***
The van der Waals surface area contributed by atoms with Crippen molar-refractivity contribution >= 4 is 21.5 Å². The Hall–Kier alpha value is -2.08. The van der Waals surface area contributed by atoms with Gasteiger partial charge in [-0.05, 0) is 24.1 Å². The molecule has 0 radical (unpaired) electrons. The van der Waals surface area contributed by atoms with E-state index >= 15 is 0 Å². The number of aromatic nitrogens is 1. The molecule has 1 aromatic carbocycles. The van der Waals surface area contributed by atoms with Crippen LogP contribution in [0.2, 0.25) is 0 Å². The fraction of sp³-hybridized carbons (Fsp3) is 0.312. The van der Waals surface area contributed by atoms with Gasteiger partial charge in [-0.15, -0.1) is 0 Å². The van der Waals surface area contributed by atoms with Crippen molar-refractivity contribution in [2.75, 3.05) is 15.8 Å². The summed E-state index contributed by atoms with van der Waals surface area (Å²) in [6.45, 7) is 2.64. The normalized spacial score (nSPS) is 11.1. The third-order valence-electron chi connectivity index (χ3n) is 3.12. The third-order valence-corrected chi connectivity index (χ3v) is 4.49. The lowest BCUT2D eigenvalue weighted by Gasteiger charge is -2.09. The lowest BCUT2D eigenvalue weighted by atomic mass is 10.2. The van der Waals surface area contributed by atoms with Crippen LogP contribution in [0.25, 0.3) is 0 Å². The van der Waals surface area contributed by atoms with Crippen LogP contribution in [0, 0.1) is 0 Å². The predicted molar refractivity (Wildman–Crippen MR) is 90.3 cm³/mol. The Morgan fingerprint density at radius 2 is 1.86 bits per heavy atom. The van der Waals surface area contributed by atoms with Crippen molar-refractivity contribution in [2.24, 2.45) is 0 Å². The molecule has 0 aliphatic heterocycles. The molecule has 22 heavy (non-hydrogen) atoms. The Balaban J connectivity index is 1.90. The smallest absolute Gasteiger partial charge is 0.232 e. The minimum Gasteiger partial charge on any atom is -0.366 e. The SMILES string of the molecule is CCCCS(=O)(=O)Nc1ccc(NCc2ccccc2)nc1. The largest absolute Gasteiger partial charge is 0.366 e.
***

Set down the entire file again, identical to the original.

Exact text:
The van der Waals surface area contributed by atoms with Crippen molar-refractivity contribution >= 4 is 21.5 Å². The Hall–Kier alpha value is -2.08. The van der Waals surface area contributed by atoms with Gasteiger partial charge in [-0.05, 0) is 24.1 Å². The molecule has 0 radical (unpaired) electrons. The van der Waals surface area contributed by atoms with E-state index >= 15 is 0 Å². The number of aromatic nitrogens is 1. The molecule has 1 aromatic carbocycles. The van der Waals surface area contributed by atoms with Crippen LogP contribution in [0.2, 0.25) is 0 Å². The fraction of sp³-hybridized carbons (Fsp3) is 0.312. The van der Waals surface area contributed by atoms with Gasteiger partial charge in [-0.15, -0.1) is 0 Å². The van der Waals surface area contributed by atoms with Crippen molar-refractivity contribution in [2.75, 3.05) is 15.8 Å². The summed E-state index contributed by atoms with van der Waals surface area (Å²) in [6.45, 7) is 2.64. The normalized spacial score (nSPS) is 11.1. The third-order valence-electron chi connectivity index (χ3n) is 3.12. The third-order valence-corrected chi connectivity index (χ3v) is 4.49. The lowest BCUT2D eigenvalue weighted by Gasteiger charge is -2.09. The lowest BCUT2D eigenvalue weighted by atomic mass is 10.2. The van der Waals surface area contributed by atoms with Crippen LogP contribution in [0.25, 0.3) is 0 Å². The van der Waals surface area contributed by atoms with Crippen LogP contribution in [0, 0.1) is 0 Å². The predicted molar refractivity (Wildman–Crippen MR) is 90.3 cm³/mol. The Morgan fingerprint density at radius 2 is 1.86 bits per heavy atom. The van der Waals surface area contributed by atoms with Crippen molar-refractivity contribution in [2.24, 2.45) is 0 Å². The molecule has 0 aliphatic heterocycles. The molecule has 22 heavy (non-hydrogen) atoms. The Balaban J connectivity index is 1.90. The smallest absolute Gasteiger partial charge is 0.232 e. The minimum Gasteiger partial charge on any atom is -0.366 e. The SMILES string of the molecule is CCCCS(=O)(=O)Nc1ccc(NCc2ccccc2)nc1. The largest absolute Gasteiger partial charge is 0.366 e.